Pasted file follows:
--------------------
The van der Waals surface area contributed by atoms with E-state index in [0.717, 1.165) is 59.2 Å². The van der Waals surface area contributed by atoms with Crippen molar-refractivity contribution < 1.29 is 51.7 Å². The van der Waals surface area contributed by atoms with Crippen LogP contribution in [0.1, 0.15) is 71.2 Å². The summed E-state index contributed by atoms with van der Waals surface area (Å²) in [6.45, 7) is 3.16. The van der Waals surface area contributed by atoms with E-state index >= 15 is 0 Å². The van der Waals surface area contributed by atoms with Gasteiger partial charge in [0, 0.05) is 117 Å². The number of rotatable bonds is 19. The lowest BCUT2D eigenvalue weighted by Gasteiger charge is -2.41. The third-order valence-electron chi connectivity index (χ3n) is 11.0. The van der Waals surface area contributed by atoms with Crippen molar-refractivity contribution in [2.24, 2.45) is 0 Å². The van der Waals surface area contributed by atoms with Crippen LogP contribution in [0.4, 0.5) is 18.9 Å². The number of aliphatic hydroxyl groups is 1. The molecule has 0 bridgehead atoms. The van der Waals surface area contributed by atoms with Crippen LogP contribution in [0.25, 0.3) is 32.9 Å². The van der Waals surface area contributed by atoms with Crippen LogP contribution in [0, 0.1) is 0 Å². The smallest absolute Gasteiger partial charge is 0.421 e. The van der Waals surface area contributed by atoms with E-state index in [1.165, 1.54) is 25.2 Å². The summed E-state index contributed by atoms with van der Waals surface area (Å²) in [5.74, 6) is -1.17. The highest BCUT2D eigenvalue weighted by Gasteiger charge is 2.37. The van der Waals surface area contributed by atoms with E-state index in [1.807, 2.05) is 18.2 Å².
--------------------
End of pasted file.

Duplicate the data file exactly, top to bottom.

The van der Waals surface area contributed by atoms with E-state index in [0.717, 1.165) is 59.2 Å². The van der Waals surface area contributed by atoms with Crippen molar-refractivity contribution < 1.29 is 51.7 Å². The van der Waals surface area contributed by atoms with Crippen LogP contribution in [0.1, 0.15) is 71.2 Å². The summed E-state index contributed by atoms with van der Waals surface area (Å²) in [6.45, 7) is 3.16. The van der Waals surface area contributed by atoms with E-state index >= 15 is 0 Å². The van der Waals surface area contributed by atoms with Gasteiger partial charge in [0, 0.05) is 117 Å². The number of rotatable bonds is 19. The lowest BCUT2D eigenvalue weighted by Gasteiger charge is -2.41. The third-order valence-electron chi connectivity index (χ3n) is 11.0. The van der Waals surface area contributed by atoms with Crippen molar-refractivity contribution in [2.24, 2.45) is 0 Å². The van der Waals surface area contributed by atoms with Crippen LogP contribution in [0.4, 0.5) is 18.9 Å². The number of aliphatic hydroxyl groups is 1. The molecule has 0 bridgehead atoms. The van der Waals surface area contributed by atoms with Crippen LogP contribution in [0.25, 0.3) is 32.9 Å². The van der Waals surface area contributed by atoms with Crippen LogP contribution in [0, 0.1) is 0 Å². The smallest absolute Gasteiger partial charge is 0.421 e. The van der Waals surface area contributed by atoms with E-state index in [1.165, 1.54) is 25.2 Å². The summed E-state index contributed by atoms with van der Waals surface area (Å²) in [5.74, 6) is -1.17. The highest BCUT2D eigenvalue weighted by Gasteiger charge is 2.37. The van der Waals surface area contributed by atoms with E-state index in [1.807, 2.05) is 18.2 Å².